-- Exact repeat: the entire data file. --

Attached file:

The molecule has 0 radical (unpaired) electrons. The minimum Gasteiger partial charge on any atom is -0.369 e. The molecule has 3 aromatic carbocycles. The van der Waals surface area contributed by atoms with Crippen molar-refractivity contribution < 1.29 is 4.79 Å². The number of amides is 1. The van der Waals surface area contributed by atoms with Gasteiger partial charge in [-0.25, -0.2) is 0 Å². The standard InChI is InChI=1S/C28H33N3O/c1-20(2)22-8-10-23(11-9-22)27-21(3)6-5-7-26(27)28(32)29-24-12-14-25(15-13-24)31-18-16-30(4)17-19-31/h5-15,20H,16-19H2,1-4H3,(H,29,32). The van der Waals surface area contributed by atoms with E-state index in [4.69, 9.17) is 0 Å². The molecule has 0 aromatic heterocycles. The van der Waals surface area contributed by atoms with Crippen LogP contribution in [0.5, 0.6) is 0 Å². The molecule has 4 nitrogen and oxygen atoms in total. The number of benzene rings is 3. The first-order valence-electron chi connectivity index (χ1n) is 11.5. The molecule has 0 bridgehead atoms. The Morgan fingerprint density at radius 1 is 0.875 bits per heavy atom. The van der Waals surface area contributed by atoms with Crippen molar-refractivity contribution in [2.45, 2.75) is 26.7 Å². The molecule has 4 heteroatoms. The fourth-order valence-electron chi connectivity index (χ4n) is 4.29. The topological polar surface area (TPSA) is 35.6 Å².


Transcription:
The molecule has 0 radical (unpaired) electrons. The minimum Gasteiger partial charge on any atom is -0.369 e. The molecule has 3 aromatic carbocycles. The van der Waals surface area contributed by atoms with Crippen molar-refractivity contribution < 1.29 is 4.79 Å². The number of amides is 1. The van der Waals surface area contributed by atoms with Gasteiger partial charge in [-0.25, -0.2) is 0 Å². The standard InChI is InChI=1S/C28H33N3O/c1-20(2)22-8-10-23(11-9-22)27-21(3)6-5-7-26(27)28(32)29-24-12-14-25(15-13-24)31-18-16-30(4)17-19-31/h5-15,20H,16-19H2,1-4H3,(H,29,32). The van der Waals surface area contributed by atoms with E-state index in [4.69, 9.17) is 0 Å². The molecule has 0 aromatic heterocycles. The van der Waals surface area contributed by atoms with Crippen LogP contribution in [0.5, 0.6) is 0 Å². The molecule has 4 nitrogen and oxygen atoms in total. The number of benzene rings is 3. The first-order valence-electron chi connectivity index (χ1n) is 11.5. The molecule has 0 bridgehead atoms. The Morgan fingerprint density at radius 1 is 0.875 bits per heavy atom. The van der Waals surface area contributed by atoms with Crippen molar-refractivity contribution in [2.45, 2.75) is 26.7 Å². The molecule has 4 heteroatoms. The fourth-order valence-electron chi connectivity index (χ4n) is 4.29. The topological polar surface area (TPSA) is 35.6 Å².